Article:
For a few weeks now, we’ve had polls on eWEEK Europe UK, and it’s been fun seeing readers’ responses to our questions. This week’s one was a bit of a surprise, though.

For months now, the CRC Energy Efficiency Scheme has been looming. Imposed by the previous government, it has been kept by the coalition as part of its drive to be the “greenest government ever“. It requres the largest energy users in the country to register, and eventually take part in a ranking and a market for carbon credits.

The deadline fo registering for the scheme is today. There have been repeated warnings, and those who fail to register can face fines of up to £45,000. So I would have thought, by now, that all large organisations would have given it a look.

Most companies are not affected

The first thing to know about the CRC scheme is that most companies don’t have to register. It’s only for big electricity users. If your company has been put onto “half-hourly meters” by its suppliers, and you use at least 6,000MWh of electricity (in a baseline year of 2008) then you have to register. There are probably 5,000 of these organisations in the country.

If you have the half-hourly meter and didn’t use that much, you must “disclose” but don’t have to register. This group probably amounts to 20,000 firms.

Anyone with responsibility for green matters in a large organisation – whether that’s the CSR person, or facilities, or IT – should at least check whether their organisation is likely to fall into these categories, and check their electricity billing arrangements to find out if they should be registering or disclosing.

For most people, you can then forget about CRC. But it’s important to find out first, whether it is safe to ignore it.

Surely our readers know?

When we put our CRC poll on the site, we expected most people to check the “we don’t qualify” option. There’s nothing quantitative about our polls. When you click we don’t know what size of organisation you come from, but most of our readers don’t qualify, so we’d expect the same from most people who click on our polls.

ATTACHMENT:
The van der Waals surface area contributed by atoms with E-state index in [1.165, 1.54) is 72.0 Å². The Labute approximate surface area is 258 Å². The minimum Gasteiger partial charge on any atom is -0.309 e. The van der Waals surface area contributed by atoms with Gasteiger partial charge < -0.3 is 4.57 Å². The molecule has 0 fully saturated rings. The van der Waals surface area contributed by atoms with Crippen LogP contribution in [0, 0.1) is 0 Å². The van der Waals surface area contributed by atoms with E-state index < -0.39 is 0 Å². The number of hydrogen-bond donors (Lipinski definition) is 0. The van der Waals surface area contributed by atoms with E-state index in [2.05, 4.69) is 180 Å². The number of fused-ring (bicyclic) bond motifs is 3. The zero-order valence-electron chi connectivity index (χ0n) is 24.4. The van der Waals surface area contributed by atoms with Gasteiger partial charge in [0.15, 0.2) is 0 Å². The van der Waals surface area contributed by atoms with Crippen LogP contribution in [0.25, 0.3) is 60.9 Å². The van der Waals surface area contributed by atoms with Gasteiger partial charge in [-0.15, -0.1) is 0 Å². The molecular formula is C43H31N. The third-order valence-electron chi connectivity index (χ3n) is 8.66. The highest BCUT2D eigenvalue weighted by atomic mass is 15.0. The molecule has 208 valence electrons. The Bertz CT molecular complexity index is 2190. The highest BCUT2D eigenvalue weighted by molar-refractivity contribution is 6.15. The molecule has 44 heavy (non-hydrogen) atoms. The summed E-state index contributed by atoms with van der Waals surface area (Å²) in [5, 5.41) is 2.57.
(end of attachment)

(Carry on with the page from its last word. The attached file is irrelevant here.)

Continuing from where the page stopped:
We’ve been running information on CRC for 18 months now, and that is as long as we’ve been publishing eWEEK Europe in the UK. Even with the small numbers affected, it’s important to know what’s going on, and there are IT implications for the companies which do have to register – that why we’ve been banging on about it.

We didn’t expect many people not to have heard of the scheme. We thought most people to know where they stand with the regulations, and we thought eWEEK Europe readers would be keen to tell us so.

That, however, does not seem to be the case. Our poll had a very low turnout, and the results so far have gone against what we’d expected.

Fully half the sample claimed never to have heard of the CRC scheme, something we took, quite hard, really. We’ll just have to work even harder to tell you about it, I suppose.

A substantial share (around 40 percent) know about the scheme, and did the quick maths required to find they don’t need to register. Good! That’s what we hoped most of you would say.

Twelve percent believe they are required to register – but half of these have not yet registered.

That’s an intriguing figure – it could be that those readers have been trying to get ther companies to register and have not succeeded. Or it could be that the prospect of fines doesn’t bother them. Or it might be “fat finger” syndrome – they could have meant to click a different answer.

As we say, this is not a randomised, qualified, statistically valid poll. If you want one of those, they are easy to find. For instance, one in ten IT decision makers ion the UK don’t know if they are affected, and two thirds don’t have the right software to monitor and report on their environmental impact, according to a survey of 368 people sponsored by ERP vendor IFS.

It seem there really could be some trouble ahead, both for the CRC scheme, and for the companies that have failed to take note of it.

Peter Judge

Peter Judge has been involved with tech B2B publishing in the UK for many years, working at Ziff-Davis, ZDNet, IDG and Reed. His main interests are networking security, mobility and cloud

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